Manitoba

Age of majority: 19
Where you can smoke: It’s prohibited in public places.
Where to get it: Private retailers and private online retailers (must have a brick-and-mortar store).
Home growing: Provincial regulations prohibit home cultivation.
Possession limits: 30 g allowed in public.
Recent developments: In mid-August, Manitoba announced that it will opt not to charge sales tax on recreational cannabis in order to offer pricing that competes with the black market. Although the 8% sales tax won’t be charged, consumers will still pay additional fees including the federal excise tax. Retailers will be charged 75 cents per gram plus 9% by Manitoba Liquor and Lotteries for their services as a distributor, as well as a 6% “social responsibility fee.”

New Brunswick

Age of majority: 19
Where you can smoke: Prohibited in public places.
Where to get it: Province-run retail stores and online, via the Cannabis Management Corporation (NB Liquor subsidiary).
Home growing: Up to four plants allowed per household. Indoors, plants require a separate and locked space. Outdoor plants require a locked enclosure with a minimum height of 1.52 m.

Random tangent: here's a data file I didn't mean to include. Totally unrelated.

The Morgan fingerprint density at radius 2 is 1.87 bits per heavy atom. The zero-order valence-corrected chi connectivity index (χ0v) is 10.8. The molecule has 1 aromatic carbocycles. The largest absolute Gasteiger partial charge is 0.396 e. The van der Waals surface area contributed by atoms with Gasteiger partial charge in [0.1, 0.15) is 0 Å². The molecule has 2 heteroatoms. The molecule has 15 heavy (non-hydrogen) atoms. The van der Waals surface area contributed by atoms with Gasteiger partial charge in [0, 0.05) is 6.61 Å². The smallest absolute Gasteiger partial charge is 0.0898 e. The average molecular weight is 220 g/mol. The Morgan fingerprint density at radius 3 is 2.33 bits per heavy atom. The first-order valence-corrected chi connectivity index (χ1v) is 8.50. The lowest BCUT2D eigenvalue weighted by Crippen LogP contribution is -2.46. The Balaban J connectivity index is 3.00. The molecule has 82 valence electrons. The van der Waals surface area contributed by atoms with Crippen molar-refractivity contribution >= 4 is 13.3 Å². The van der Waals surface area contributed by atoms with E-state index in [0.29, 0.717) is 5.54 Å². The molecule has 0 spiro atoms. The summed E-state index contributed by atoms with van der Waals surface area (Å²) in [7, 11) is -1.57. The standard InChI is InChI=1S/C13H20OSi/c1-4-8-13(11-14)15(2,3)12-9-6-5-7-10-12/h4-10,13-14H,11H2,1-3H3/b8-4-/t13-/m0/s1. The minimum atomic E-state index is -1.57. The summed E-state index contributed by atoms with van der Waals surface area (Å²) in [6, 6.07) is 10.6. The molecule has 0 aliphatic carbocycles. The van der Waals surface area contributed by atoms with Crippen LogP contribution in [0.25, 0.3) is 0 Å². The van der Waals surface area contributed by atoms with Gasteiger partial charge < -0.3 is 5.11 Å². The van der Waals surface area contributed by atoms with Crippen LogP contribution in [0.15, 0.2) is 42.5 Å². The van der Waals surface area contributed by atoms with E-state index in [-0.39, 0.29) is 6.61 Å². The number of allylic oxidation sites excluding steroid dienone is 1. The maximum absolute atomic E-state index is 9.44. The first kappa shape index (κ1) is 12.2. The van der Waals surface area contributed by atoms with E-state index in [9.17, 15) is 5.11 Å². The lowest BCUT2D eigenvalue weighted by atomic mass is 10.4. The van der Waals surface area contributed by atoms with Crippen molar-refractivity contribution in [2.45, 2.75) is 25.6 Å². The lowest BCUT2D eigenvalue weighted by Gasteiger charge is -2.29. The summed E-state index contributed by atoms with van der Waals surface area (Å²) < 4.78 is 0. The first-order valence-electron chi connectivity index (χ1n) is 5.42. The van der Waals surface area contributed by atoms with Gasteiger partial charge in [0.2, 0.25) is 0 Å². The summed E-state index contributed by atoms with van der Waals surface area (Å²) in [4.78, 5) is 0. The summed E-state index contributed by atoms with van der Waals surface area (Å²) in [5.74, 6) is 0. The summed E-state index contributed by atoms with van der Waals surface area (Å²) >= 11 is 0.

Possession limits: 30 g allowed in public.
Recent developments: New Brunswick has proclaimed itself “ready” for legalization since June – in fact, they were so ready that the delay from summer to October 17 has cost them millions – slicing their presumed $6 million in revenue to $3.6 million, according to Finance Minister Cathy Rogers.

Newfoundland/Labrador

Age of majority: 19
Where you can smoke: Prohibited in public places
Where to get it: Private retailers, online, province-run dispensaries where there are no private storefronts.
Home growing: Up to four plants per household permitted
Possession limits: 30g total
Recent developments: Thomas Clarke in Portugal-St Phillips was voted out of running a local dispensary by the town’s council, despite having received a license from the province to do so. The town blamed a petition by residents as the reason it put the kibosh on Clarke’s business plan, leaving many questions about who has jurisdiction over Newfoundland cannabis.

Northwest Territories

Age of majority: 19
Where you can smoke: Prohibited in public places
Where to get it: Currently there is only province-run retail via Liquor Commission stores (though there are currently only five outlets). Eventually, there will be online and private retail.
Home growing: Up to four plants per household.
Possession limits: 30 g allowed in public.